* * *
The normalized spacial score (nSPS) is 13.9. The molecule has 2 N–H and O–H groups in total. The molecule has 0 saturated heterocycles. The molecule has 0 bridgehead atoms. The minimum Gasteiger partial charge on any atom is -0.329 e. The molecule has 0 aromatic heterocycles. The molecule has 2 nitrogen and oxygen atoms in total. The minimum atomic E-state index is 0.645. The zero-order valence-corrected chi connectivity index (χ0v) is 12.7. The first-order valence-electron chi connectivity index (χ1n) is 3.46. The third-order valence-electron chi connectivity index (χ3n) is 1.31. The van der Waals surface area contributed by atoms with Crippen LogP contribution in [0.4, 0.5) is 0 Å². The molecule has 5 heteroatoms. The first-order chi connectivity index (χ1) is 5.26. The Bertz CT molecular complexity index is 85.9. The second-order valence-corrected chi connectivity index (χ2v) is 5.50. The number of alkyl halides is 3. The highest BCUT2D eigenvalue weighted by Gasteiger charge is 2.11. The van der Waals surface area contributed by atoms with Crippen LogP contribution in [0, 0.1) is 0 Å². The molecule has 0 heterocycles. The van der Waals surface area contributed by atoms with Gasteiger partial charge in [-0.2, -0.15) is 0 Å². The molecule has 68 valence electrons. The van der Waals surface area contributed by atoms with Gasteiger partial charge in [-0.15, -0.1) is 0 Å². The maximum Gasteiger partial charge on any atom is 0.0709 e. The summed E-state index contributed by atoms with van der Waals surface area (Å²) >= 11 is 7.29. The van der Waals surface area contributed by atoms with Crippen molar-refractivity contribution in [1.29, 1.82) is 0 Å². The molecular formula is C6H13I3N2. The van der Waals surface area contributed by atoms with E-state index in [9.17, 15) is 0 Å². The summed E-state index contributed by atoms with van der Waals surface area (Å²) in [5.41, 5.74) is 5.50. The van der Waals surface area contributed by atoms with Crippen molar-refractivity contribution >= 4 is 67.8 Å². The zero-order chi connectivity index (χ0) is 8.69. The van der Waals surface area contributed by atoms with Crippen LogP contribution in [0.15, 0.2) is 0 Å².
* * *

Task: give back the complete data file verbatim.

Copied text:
The normalized spacial score (nSPS) is 13.9. The molecule has 2 N–H and O–H groups in total. The molecule has 0 saturated heterocycles. The molecule has 0 bridgehead atoms. The minimum Gasteiger partial charge on any atom is -0.329 e. The molecule has 0 aromatic heterocycles. The molecule has 2 nitrogen and oxygen atoms in total. The minimum atomic E-state index is 0.645. The zero-order valence-corrected chi connectivity index (χ0v) is 12.7. The first-order valence-electron chi connectivity index (χ1n) is 3.46. The third-order valence-electron chi connectivity index (χ3n) is 1.31. The van der Waals surface area contributed by atoms with Crippen LogP contribution in [0.4, 0.5) is 0 Å². The molecule has 5 heteroatoms. The first-order chi connectivity index (χ1) is 5.26. The Bertz CT molecular complexity index is 85.9. The second-order valence-corrected chi connectivity index (χ2v) is 5.50. The number of alkyl halides is 3. The highest BCUT2D eigenvalue weighted by Gasteiger charge is 2.11. The van der Waals surface area contributed by atoms with Crippen LogP contribution in [0, 0.1) is 0 Å². The molecule has 0 heterocycles. The van der Waals surface area contributed by atoms with Gasteiger partial charge in [-0.2, -0.15) is 0 Å². The molecule has 68 valence electrons. The van der Waals surface area contributed by atoms with Gasteiger partial charge in [-0.15, -0.1) is 0 Å². The maximum Gasteiger partial charge on any atom is 0.0709 e. The summed E-state index contributed by atoms with van der Waals surface area (Å²) >= 11 is 7.29. The van der Waals surface area contributed by atoms with Crippen molar-refractivity contribution in [1.29, 1.82) is 0 Å². The molecular formula is C6H13I3N2. The van der Waals surface area contributed by atoms with E-state index in [9.17, 15) is 0 Å². The summed E-state index contributed by atoms with van der Waals surface area (Å²) in [5.41, 5.74) is 5.50. The van der Waals surface area contributed by atoms with Crippen molar-refractivity contribution >= 4 is 67.8 Å². The zero-order chi connectivity index (χ0) is 8.69. The van der Waals surface area contributed by atoms with Crippen LogP contribution in [0.15, 0.2) is 0 Å².